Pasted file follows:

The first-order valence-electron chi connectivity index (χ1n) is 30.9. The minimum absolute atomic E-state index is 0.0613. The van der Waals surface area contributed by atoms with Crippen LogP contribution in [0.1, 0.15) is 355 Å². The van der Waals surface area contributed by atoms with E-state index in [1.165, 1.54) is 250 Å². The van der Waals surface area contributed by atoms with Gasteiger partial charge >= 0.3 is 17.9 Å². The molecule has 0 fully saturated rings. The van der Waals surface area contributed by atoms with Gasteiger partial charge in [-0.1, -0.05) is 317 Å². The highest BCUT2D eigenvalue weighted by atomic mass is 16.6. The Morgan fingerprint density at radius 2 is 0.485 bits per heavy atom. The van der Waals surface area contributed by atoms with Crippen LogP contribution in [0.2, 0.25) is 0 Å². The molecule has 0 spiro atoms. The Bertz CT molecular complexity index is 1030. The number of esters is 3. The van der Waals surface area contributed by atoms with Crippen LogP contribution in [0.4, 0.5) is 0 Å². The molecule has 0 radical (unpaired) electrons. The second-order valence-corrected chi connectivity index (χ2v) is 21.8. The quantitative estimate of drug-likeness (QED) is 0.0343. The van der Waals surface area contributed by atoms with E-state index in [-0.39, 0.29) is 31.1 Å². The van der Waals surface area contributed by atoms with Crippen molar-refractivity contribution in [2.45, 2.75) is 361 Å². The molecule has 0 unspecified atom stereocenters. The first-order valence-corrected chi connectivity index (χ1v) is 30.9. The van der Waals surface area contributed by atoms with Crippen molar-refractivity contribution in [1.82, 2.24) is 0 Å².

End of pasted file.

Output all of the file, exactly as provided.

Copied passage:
The first-order valence-electron chi connectivity index (χ1n) is 30.9. The minimum absolute atomic E-state index is 0.0613. The van der Waals surface area contributed by atoms with Crippen LogP contribution in [0.1, 0.15) is 355 Å². The van der Waals surface area contributed by atoms with E-state index in [1.165, 1.54) is 250 Å². The van der Waals surface area contributed by atoms with Gasteiger partial charge >= 0.3 is 17.9 Å². The molecule has 0 fully saturated rings. The van der Waals surface area contributed by atoms with Gasteiger partial charge in [-0.1, -0.05) is 317 Å². The highest BCUT2D eigenvalue weighted by atomic mass is 16.6. The Morgan fingerprint density at radius 2 is 0.485 bits per heavy atom. The van der Waals surface area contributed by atoms with Crippen LogP contribution in [0.2, 0.25) is 0 Å². The molecule has 0 spiro atoms. The Bertz CT molecular complexity index is 1030. The number of esters is 3. The van der Waals surface area contributed by atoms with Crippen LogP contribution in [0.4, 0.5) is 0 Å². The molecule has 0 radical (unpaired) electrons. The second-order valence-corrected chi connectivity index (χ2v) is 21.8. The quantitative estimate of drug-likeness (QED) is 0.0343. The van der Waals surface area contributed by atoms with E-state index in [-0.39, 0.29) is 31.1 Å². The van der Waals surface area contributed by atoms with Crippen molar-refractivity contribution in [2.45, 2.75) is 361 Å². The molecule has 0 unspecified atom stereocenters. The first-order valence-corrected chi connectivity index (χ1v) is 30.9. The van der Waals surface area contributed by atoms with Crippen molar-refractivity contribution in [1.82, 2.24) is 0 Å².